2 (out of 4)
As a sister of the mumblecore movement, Olivia Wilde should have felt right at home while crafting own hipster coming-of-age debut. It's something of a right of passage from Welles and Truffaut to Gerwig and Burnham. In Wilde's case a less than stellar acting career has led to a desperate appeal to the Gen-Z audience in the form of the essay in clichés known as Booksmart.
What is this genre known for? Adolescent insight, barbed one-liners, high school tomfoolery and maybe even a tear or two shed. John Hughes' multiple distillations of this formula gave the 80s a few of its intrinsic flavors but Wilde’s amendment on the tactics match neither Hughes' overrated abilities or the ingenuity of her contemporaries. Unlike the novelties of Edge of Seventeen, Lady Bird, The Diary of a Teenage Girl or especially and most recently Eighth Grade, Booksmart falls way shy of the creativity of its counterparts. The wisdom is weak, the situational comedy is forced and many characters do little besides secure an imagined quota of LGBTG representation, a political move just as deliberately predispositioned as the rest of the film.
Booksmart wants to be the female Superbad – let the losers loosen up just as high schools ends – but that 2007 flick still holds favor because its script finds the appropriate time for each instance of silliness, satire and insight in order maintain both relative realism and homespun, inappropriate entertainment. Wilde's attempts to illustrate the newfangled quirks of present-day youth are periodically cringe-inducing and ignore any semblance of universality. Even with a hard R, Wilde's film is a soft summer comedy – Booksmart desperately yearns to shine with the luster of an underseen cult classic. It's another faux-indie wide release with an oppressively modern soundtrack (sorry but these girls don’t listen to Death Grips along with Top 40 garbage), broad gags and big comedy names in the lesser roles (Lisa Kudrow, Jason Sudekis and Jessica Williams). As much as the supporting casts amuses, a few funny side characters don't outweigh the stock of stereotypes and agenda-fillers.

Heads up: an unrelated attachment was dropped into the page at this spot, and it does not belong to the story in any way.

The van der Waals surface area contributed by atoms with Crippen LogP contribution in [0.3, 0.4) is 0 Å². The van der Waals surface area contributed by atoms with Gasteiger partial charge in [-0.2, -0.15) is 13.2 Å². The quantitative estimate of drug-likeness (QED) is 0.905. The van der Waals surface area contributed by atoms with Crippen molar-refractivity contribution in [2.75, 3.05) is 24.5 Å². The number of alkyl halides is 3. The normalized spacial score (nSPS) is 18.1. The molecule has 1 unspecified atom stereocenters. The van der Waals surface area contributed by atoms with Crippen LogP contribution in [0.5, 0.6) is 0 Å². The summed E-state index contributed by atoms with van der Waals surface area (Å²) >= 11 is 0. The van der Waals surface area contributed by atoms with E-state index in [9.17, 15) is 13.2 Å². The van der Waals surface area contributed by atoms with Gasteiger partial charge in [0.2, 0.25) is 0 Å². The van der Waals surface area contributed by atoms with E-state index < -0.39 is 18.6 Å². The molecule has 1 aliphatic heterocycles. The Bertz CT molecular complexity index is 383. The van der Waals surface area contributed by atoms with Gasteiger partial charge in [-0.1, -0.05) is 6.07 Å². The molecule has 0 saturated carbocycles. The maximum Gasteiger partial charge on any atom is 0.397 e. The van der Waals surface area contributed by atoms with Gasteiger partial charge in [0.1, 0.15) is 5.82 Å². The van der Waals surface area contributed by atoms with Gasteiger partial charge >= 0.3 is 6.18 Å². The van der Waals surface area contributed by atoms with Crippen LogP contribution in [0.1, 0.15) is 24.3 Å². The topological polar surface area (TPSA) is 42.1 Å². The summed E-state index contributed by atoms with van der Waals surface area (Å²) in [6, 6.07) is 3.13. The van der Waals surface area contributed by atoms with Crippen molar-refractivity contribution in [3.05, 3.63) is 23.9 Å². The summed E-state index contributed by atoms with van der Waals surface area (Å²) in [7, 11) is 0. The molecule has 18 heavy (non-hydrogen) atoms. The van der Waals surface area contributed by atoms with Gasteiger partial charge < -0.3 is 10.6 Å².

Leads Beanie Feldstein and Kaitlyn Dever both seem typecast. The former repeats her exact role in Lady Bird albeit larger and the latter is still playing high schoolers just in a more comic context. Feldstein’s shtick is already stale and Dever’s improvisational chops are nonexistent. Their onscreen friendship has sweet moments but there’s no self-awareness to the fact that we’re asked to sympathize, not scrutinize, the most priviledged teens imaginable. There’s nothing at all revelatory about realizing rich kids get into ivy league schools regardless of their grades, which is the inciting insecurity of Feldstein's valedictorian, straight-edge protagonist. If Booksmart took place in a midwest town... well the premise would be moot but her character's shock is unrelatable and every succeeding act of their unexpected evening is contrived and unfulfilled.
If it weren’t for the fact that Booksmart has damn near unanimous praise, I wouldn’t blink an eye at a middling SXSW film. I would guess the deeply feminist slant has the liberal majority of critics on its side regardless of the film’s actual content. There are some inspired choices amongst the prescribed fun and feels. Wilde's work still bears little empathetic impact and its coaxing through breakneck editing and blaring needle drops are more exasperating than charming as intended.
To keep it brief...
Soon to Come:
so many briefings